Golden visa abuse warning

By Brendan de Beer, in News · 11-10-2018 10:41:00 · 1 Comments
Golden visa abuse warning

Portugal has this week come under fire from anti-corruption organisation Transparency International for the lack of clarity surrounding the popular golden visa scheme.

An 88-page report published on Wednesday criticises many EU countries, including Portugal, and raises serious concerns over risks of money-laundering and to the security of the EU and its Member States.
Around €25 billion in foreign direct investment has flowed into the EU through these schemes over the last ten years. Portugal is among the front-runners, with an estimated four billion euros of this total being transferred to the country by third nationals seeking residence and/or Portuguese passports.
The report, compiled in conjunction with Global Witness, says golden visa schemes have seen the EU welcome over 100,000 residents, with Portugal, Spain, the UK, Hungary and Latvia topping the list of EU states where resident permits are most easily handed out to foreigners.
The report, titled European Getaway – Inside the Murky World of Golden Visas, says while huge volumes of money are involved, checks for money laundering and corrupt and illegal origins of the investment are not especially rigorous.
Portugal is specifically identified as an area that poses “high risks”.
Reference is made to a review in which a number of issues that make the residence programme for investment vulnerable to corruption are flagged.
“The lack of clear guidelines and the wide discretion given to public officials working in regional immigration and borders services offices open opportunities for inconsistent application of the rules”, the report reveals in its chapter on Portugal.

While some changes have been made to the programme following the arrest of high-ranking government officials and the former SEF Immigration Office chief back in 2017, “no significant adjustments have been made” since then.
Concern is also levelled at the fact that the Immigration and Borders Service does not check whether applicants are subject to ongoing investigations or open criminal complaints outside of Portugal.
“There also seem to be no checks on applicants’ source of wealth and funds used for investment”, says Transparency International, and added that “enhanced checks should be extended to all family members.”
Investigators at Transparency International have called for increased public scrutiny of successful applications, arguing that in addition to publishing details of the number of applications received, granted and refused, the government should also consider publishing the names of successful applicants.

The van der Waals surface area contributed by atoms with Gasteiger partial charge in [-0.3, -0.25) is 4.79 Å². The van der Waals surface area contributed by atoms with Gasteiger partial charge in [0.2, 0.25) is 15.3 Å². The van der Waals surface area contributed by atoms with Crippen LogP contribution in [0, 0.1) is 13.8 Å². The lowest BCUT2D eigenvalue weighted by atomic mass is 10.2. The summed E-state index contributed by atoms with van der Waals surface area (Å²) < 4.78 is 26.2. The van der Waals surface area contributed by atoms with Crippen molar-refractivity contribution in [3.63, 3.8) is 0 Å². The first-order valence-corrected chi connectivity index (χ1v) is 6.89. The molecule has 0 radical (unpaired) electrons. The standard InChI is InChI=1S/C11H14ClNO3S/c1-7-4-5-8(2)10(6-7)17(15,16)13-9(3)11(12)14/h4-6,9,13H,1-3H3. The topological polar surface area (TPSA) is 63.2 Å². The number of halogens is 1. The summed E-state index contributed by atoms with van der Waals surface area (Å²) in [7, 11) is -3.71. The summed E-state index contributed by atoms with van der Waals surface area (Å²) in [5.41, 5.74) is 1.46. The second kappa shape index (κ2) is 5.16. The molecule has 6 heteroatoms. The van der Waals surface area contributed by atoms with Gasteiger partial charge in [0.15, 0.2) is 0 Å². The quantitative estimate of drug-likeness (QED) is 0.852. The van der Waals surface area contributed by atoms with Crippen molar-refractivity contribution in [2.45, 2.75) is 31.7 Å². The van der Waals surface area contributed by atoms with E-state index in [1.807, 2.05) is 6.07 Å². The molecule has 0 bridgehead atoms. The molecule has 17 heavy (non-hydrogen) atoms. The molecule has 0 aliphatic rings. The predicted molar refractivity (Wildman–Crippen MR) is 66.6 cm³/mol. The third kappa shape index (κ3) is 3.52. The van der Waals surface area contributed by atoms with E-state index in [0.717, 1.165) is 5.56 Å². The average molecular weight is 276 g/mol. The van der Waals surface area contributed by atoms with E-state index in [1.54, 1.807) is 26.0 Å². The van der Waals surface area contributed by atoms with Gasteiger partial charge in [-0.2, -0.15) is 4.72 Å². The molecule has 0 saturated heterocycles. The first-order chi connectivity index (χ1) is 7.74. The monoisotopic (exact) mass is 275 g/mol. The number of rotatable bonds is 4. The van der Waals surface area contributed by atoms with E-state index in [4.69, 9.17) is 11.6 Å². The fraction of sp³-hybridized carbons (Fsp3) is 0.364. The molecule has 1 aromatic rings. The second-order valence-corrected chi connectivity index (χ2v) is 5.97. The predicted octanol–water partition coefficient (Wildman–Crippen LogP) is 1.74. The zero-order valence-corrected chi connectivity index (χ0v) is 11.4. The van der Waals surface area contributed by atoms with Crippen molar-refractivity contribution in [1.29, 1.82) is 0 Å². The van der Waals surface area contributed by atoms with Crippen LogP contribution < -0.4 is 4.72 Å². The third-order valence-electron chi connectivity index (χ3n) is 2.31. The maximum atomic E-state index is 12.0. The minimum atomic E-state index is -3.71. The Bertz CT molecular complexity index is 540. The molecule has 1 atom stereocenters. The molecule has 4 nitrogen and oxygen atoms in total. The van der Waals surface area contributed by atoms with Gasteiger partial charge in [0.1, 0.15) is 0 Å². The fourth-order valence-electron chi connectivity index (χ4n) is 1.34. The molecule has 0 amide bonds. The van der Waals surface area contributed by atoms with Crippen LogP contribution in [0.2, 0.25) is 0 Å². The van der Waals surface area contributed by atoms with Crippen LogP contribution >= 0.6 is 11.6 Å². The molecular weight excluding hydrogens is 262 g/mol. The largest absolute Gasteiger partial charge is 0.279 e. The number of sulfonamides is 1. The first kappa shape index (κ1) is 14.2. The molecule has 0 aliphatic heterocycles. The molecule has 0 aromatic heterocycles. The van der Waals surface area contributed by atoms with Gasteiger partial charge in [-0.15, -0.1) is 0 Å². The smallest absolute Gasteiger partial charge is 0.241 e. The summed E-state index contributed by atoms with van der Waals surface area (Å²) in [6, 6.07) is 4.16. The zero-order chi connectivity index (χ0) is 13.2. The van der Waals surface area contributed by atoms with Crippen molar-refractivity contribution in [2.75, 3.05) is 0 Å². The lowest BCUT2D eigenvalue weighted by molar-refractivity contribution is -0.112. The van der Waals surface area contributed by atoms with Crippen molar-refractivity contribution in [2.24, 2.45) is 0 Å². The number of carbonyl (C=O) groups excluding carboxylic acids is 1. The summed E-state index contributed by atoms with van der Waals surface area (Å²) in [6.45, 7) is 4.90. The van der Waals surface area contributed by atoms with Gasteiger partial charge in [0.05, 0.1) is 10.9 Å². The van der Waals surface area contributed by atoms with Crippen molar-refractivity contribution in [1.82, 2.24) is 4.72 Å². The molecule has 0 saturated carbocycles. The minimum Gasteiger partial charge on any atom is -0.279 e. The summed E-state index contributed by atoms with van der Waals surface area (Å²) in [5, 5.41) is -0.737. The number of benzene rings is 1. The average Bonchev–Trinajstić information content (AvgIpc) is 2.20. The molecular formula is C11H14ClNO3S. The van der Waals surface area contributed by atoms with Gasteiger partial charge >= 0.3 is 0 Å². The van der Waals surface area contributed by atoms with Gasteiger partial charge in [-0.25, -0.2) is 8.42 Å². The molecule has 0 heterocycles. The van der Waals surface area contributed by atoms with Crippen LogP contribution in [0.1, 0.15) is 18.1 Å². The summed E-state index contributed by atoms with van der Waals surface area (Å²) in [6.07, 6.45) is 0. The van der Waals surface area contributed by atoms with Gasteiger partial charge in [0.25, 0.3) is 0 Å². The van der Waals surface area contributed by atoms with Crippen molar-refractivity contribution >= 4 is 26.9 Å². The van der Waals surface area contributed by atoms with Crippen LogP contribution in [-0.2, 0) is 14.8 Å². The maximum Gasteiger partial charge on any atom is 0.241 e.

The report also extensively quotes European Member of Parliament Ana Gomes, a stalwart of the ruling Socialist Party, who has expressed her opposition to the golden visa investment scheme.
Ana Gomes, who is also the Vice President of the European Commission of Financial Crime, recently said that the golden visa system is a “perverse scheme”.
She explained that golden visas which are aimed at encouraging investment, most notably in high-end real estate, stem from “a system that prostitutes European citizenship and is a threat to the safety of the Schengen zone.
“I believe it is a scheme importing corruption and organised crime to the European Union”, she continued.
Gomes explained that she is not against visas being handed out to select individuals at no cost who would benefit Portuguese society, though indicated that she would up the ante against golden visas being “sold in a system that favours corruption”.
The MEP based these claims on the fact that she was unable to obtain a list of golden visa investors due to Portugal’s restrictive privacy laws despite successive official requests. Gomes wanted the list in order to conduct a background check, but says she was denied this opportunity.
“I don’t want their home addresses or bank account details, all I want is their names, which has been denied to me”, explained the MEP, adding: “The only explanation I can find is that if I were to gain access to the list, I would find people on it with criminal records in their home countries and who had not been subjected to due diligence in Portugal by local authorities”.
The most popular means to obtain a golden visa is through an investment of 500,000 euros in real estate, with Chinese topping the list of visa recipients.
But Ana Gomes concludes, “China has a limit on transfers out the country of 50,000 euros a year, so it is obvious that the system can only be fraudulent or criminal.”


What manipulative emotional nonsense.
When the usual and overused "safety and money laundering" terms get used to substantiate an argument it is a clear sign of pure political game playing to gain attention and votes, normally at the expense poor people.
Golden Visa attracts high quality wealthy investors who improve the economy for the benefit of all.
Ana Gomes should focus her efforts on people who live off social system and impoverish the nation.

by Roger from Lisbon on 13-10-2018 05:46:00
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